By John Ruberry
The high temperature tomorrow is expected to reach -11 in Chicago tomorrow. That’s without the windchill. We may face 48 hours of subzero weather for the first time in twenty years. About two feet of snow has fallen since New Year’s Eve where I live in Morton Grove, Illinois.
It’s snowing here as I begin this post.
Welcome to global warming–2014 edition.
Yes, I’m aware that a week of weather does not define our climate. But today’s a good day to delve into the White House global warming agenda and its War on Coal. Forty-five percent of our electricity comes from coal, which is an abundant domestic energy resource. Depending on who is doing the counting, anywhere from 207 to 285 coal plants are scheduled to close in the next decade. Citing climate change and its clean air regulations President Obama’s radicalized EPA–not our elected Congress–is behind the shuttering of these plants.
The ripple effects of the War on Coal will be widespread. With fewer coal plants, obviously there will be less need for coal miners. In a letter to the president, Democratic and Republican state legislators in Kentucky declared, “Coal is not just an energy source, it’s a way of life.”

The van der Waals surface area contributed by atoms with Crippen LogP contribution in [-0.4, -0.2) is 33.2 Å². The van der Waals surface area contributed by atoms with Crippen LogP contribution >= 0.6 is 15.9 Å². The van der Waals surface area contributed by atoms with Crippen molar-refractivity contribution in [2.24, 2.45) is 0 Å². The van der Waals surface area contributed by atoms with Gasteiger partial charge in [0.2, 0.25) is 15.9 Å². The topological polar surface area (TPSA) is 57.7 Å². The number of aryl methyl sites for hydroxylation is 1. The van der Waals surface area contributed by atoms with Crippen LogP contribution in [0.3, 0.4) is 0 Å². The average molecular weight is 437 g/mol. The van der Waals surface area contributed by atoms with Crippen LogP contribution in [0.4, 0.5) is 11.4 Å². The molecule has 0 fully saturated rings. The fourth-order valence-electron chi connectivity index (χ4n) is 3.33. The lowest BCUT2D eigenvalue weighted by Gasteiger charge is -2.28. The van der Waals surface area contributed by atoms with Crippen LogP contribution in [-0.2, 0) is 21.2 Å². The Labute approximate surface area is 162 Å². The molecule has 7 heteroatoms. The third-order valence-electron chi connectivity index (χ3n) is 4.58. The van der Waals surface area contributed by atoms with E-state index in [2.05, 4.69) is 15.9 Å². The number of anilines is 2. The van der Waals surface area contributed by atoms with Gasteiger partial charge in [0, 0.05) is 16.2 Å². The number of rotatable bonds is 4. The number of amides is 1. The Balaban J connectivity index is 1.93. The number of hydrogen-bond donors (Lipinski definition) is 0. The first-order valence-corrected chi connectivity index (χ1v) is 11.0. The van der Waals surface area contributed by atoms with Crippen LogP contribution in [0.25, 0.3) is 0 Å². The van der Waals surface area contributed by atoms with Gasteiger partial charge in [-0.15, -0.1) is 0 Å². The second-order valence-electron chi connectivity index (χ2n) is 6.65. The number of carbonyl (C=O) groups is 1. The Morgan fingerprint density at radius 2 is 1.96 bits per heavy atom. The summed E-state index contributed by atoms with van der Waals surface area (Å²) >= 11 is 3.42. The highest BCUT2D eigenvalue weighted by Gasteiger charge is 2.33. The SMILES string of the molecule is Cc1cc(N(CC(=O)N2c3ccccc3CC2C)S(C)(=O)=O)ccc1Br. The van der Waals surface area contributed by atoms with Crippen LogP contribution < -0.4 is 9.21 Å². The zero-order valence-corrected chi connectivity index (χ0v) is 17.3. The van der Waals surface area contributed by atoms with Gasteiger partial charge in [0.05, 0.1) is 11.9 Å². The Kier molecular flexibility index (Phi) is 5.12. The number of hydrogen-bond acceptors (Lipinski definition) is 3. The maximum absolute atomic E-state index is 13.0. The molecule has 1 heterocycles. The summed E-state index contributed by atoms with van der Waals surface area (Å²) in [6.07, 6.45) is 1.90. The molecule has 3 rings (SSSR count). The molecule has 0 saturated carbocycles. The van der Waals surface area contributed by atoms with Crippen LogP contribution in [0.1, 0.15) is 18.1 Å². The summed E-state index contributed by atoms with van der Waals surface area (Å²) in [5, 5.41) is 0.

You can make the same argument about coal and the rail industry.
Few commodities are as essential to railroads and railroad jobs as coal. Fully 25 percent of railroad revenue, one-in-five railroad jobs and 40 percent of freight cars owe their existence to coal, according to the Association of American Railroads.
When less energy is generated, the cost of it goes up–of course that’s basic economics. Obama’s climate change agenda is not just a war on coal and other fossil fuels, it’s also a war on American prosperity.
I just looked out the window. It’s still snowing.
It’s cold, but Obama Winter hasn’t arrived yet.